What ultimately saves mankind is the hard work and dedication of a few visionaries, engineers and scientists led by a large-helmeted Raymond Massey, who descends from the heavens to save the masses. In the final, least satisfying portion of the movie, the viewer is offered a guided tour of Utopia, which frankly appears kind of dull. (Cue Talking Heads’ “Heaven”: “Heaven is a place / A place where nothing, nothing ever happens”.) More than dull, it looks frightening, perhaps unintentionally so: a place of nameless conformity and orderly, existentialist ennui.
Not everyone is smitten with the new order, and one example of resistance is offered as a kind of cautionary tale: an artist, played by Cedric Hardwicke, who rails against the system and generally appears cranky, dissatisfied, and entirely sympathetic. That last was probably not intended by the filmmakers—the artist was intended as an example of the bad old days when people allowed their passions and greed to rule them, but at this remove (and maybe in 1936, too), he is easily the most memorable character in this future society, and we have a natural tendency to root for him.
Whatever one makes of the message here, the visual impact of the film is undeniable (aided by a bombastic score from Arthur Bliss). The war scenes are suitably devastating, and the miniature work is effective and impressive given the resources of the time, while post-apocalyptic humanity struggles for survival amid artfully designed ruins.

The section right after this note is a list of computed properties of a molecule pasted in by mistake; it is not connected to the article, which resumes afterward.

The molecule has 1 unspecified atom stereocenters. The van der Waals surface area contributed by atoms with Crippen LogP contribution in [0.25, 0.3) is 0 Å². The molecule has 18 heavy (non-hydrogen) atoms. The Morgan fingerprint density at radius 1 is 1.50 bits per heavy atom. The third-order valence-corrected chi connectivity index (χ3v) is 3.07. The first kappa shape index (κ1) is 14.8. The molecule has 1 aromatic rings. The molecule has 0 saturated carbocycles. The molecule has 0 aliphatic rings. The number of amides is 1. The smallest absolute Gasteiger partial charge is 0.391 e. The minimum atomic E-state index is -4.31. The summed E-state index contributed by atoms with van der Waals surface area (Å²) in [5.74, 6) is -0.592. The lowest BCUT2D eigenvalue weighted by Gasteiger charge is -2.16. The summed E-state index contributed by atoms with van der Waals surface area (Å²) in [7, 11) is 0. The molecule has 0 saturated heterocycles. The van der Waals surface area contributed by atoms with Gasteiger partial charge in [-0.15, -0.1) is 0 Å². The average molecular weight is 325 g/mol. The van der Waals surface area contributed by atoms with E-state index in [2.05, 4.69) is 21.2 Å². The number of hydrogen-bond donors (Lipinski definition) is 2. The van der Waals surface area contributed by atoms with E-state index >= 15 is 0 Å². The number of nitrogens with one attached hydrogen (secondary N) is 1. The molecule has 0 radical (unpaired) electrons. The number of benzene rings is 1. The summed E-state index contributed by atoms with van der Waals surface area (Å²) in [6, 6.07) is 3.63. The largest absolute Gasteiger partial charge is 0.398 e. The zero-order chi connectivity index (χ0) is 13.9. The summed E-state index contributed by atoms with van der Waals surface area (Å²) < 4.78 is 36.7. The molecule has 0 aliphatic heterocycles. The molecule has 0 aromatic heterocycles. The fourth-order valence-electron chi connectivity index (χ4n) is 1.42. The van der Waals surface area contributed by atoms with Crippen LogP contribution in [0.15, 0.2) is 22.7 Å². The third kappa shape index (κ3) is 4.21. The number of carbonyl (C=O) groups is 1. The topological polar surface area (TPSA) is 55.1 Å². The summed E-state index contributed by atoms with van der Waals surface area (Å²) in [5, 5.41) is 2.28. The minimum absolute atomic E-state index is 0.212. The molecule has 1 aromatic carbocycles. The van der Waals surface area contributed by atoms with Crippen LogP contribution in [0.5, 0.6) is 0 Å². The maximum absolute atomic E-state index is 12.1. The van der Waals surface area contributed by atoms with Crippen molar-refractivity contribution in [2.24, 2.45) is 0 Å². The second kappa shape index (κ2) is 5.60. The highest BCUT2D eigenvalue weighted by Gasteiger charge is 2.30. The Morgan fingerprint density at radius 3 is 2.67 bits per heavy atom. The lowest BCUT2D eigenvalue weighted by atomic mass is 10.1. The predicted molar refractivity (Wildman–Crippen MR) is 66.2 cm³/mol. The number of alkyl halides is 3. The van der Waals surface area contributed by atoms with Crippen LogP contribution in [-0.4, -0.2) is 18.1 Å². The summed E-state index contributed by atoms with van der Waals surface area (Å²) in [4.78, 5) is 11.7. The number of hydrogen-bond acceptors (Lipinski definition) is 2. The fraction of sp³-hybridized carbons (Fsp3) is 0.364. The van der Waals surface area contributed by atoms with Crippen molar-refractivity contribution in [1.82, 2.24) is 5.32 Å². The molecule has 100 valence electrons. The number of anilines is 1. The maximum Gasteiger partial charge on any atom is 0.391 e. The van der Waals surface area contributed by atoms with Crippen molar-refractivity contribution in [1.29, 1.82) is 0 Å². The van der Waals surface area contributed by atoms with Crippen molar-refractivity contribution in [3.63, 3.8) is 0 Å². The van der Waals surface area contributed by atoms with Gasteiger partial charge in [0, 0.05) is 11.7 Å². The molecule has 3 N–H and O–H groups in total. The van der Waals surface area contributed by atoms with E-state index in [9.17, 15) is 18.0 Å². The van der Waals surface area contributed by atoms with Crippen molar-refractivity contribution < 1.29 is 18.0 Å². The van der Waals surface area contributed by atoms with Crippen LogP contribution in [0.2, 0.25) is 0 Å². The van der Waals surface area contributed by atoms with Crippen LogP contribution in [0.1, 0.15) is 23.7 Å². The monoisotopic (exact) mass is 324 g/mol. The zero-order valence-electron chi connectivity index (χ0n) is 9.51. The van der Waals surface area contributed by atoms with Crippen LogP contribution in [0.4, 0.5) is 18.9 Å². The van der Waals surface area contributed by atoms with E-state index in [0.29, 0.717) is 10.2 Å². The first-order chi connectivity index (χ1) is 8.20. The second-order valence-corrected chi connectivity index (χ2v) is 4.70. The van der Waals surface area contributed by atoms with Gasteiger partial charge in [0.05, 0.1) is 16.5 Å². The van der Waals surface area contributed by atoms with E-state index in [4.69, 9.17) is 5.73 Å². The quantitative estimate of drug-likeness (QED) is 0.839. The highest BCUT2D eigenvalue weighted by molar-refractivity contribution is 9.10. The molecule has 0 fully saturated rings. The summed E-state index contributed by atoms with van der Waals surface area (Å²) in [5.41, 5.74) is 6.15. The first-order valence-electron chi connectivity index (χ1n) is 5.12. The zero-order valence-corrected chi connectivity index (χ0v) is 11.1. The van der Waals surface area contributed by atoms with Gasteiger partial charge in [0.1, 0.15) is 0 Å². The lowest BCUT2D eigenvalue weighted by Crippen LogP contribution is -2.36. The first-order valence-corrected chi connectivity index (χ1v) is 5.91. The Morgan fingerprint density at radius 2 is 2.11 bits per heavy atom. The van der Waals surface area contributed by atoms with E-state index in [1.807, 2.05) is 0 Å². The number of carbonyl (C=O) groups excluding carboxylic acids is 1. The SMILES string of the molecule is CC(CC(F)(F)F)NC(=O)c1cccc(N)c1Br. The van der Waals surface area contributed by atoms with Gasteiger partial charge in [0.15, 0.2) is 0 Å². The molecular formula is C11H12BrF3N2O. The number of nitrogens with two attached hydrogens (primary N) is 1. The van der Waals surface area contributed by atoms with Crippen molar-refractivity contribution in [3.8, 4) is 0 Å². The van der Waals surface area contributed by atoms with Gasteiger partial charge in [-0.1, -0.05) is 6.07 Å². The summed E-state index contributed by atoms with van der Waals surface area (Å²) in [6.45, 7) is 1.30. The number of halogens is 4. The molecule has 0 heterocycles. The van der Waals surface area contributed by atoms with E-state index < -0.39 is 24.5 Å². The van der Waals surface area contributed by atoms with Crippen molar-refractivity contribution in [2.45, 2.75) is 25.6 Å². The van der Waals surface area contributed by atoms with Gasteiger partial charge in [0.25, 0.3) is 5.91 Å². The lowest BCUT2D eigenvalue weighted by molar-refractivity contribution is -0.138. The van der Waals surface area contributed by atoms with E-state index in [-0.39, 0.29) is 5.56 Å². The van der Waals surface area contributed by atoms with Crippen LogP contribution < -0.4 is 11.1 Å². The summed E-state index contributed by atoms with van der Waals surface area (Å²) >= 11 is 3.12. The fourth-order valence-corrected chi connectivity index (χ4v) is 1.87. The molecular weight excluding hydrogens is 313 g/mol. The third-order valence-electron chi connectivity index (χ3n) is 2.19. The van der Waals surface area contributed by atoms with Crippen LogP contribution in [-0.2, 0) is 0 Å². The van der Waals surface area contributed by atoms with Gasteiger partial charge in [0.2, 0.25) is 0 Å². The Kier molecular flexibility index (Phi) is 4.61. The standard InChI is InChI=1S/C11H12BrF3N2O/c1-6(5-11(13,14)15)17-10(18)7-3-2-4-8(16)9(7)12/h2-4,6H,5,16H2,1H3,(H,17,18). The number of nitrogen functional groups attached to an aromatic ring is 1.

More powerful still are the images from Wells’ future world, when the “brotherhood of efficiency” has succeeded in creating soaring spaces filled with machinery so vast as to be almost abstract in nature, all of which effectively conveys a sense of sterile power and harnessed human inventiveness. Perhaps most iconic is the enormous “space gun”, designed to shoot explorers to the moon, which serves as the site of the film’s climactic scene.
Unsurprisingly, the Criterion Collection has done a masterful job with this release. The picture is gorgeous and the sound as clear as can be expected, with Bliss’s score sounding vibrant and impressively dynamic. There is a commentary by film historian David Kalat, which is useful in placing this film in context, and an interview with Christopher Frayling focusing on the movie’s visual look.
Other features include an audio recording of HG Wells reading an extract from his book (be prepared for an unexpectedly reedy voice) and a “visual essay” about Bliss’s score. Moreover, there is four minutes of unused, previously unseen special effects footage created by artist Lazlo Maholy-Nagy that was removed from the final cut of the movie (originally much longer, the film was edited several times before and after release); these images are strikingly abstract. Finally, O’Brien’s essay is included in a substantial, 24-page booklet filled with photos and production notes.
For all its faults, Things to Come is required viewing for anyone remotely interested in the history of cinema, the history of science fiction—or the history of remarkably ambitious artistic projects that might not entirely succeed but are well worth experiencing, anyway.